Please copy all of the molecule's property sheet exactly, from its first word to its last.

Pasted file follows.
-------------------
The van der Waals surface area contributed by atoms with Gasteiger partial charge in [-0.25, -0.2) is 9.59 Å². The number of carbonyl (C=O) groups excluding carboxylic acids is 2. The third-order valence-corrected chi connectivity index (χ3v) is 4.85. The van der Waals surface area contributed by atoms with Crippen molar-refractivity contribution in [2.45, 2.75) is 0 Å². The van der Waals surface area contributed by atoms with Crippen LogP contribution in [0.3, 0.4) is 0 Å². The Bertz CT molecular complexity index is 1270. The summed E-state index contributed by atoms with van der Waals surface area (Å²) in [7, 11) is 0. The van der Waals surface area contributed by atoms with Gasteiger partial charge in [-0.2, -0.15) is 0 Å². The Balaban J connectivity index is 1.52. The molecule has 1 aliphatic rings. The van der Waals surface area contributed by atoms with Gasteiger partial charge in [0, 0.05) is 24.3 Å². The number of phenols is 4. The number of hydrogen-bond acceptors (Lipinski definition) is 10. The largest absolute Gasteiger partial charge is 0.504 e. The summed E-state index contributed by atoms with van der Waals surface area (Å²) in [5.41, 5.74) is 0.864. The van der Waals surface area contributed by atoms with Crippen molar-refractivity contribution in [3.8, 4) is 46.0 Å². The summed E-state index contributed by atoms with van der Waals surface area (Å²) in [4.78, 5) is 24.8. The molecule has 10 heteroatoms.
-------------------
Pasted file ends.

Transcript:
The van der Waals surface area contributed by atoms with Gasteiger partial charge in [-0.25, -0.2) is 9.59 Å². The number of carbonyl (C=O) groups excluding carboxylic acids is 2. The third-order valence-corrected chi connectivity index (χ3v) is 4.85. The van der Waals surface area contributed by atoms with Crippen molar-refractivity contribution in [2.45, 2.75) is 0 Å². The van der Waals surface area contributed by atoms with Crippen LogP contribution in [0.3, 0.4) is 0 Å². The Bertz CT molecular complexity index is 1270. The summed E-state index contributed by atoms with van der Waals surface area (Å²) in [7, 11) is 0. The van der Waals surface area contributed by atoms with Gasteiger partial charge in [-0.2, -0.15) is 0 Å². The Balaban J connectivity index is 1.52. The molecule has 1 aliphatic rings. The van der Waals surface area contributed by atoms with Gasteiger partial charge in [0, 0.05) is 24.3 Å². The number of phenols is 4. The number of hydrogen-bond acceptors (Lipinski definition) is 10. The largest absolute Gasteiger partial charge is 0.504 e. The summed E-state index contributed by atoms with van der Waals surface area (Å²) in [5.41, 5.74) is 0.864. The van der Waals surface area contributed by atoms with Crippen molar-refractivity contribution in [3.8, 4) is 46.0 Å². The summed E-state index contributed by atoms with van der Waals surface area (Å²) in [4.78, 5) is 24.8. The molecule has 10 heteroatoms.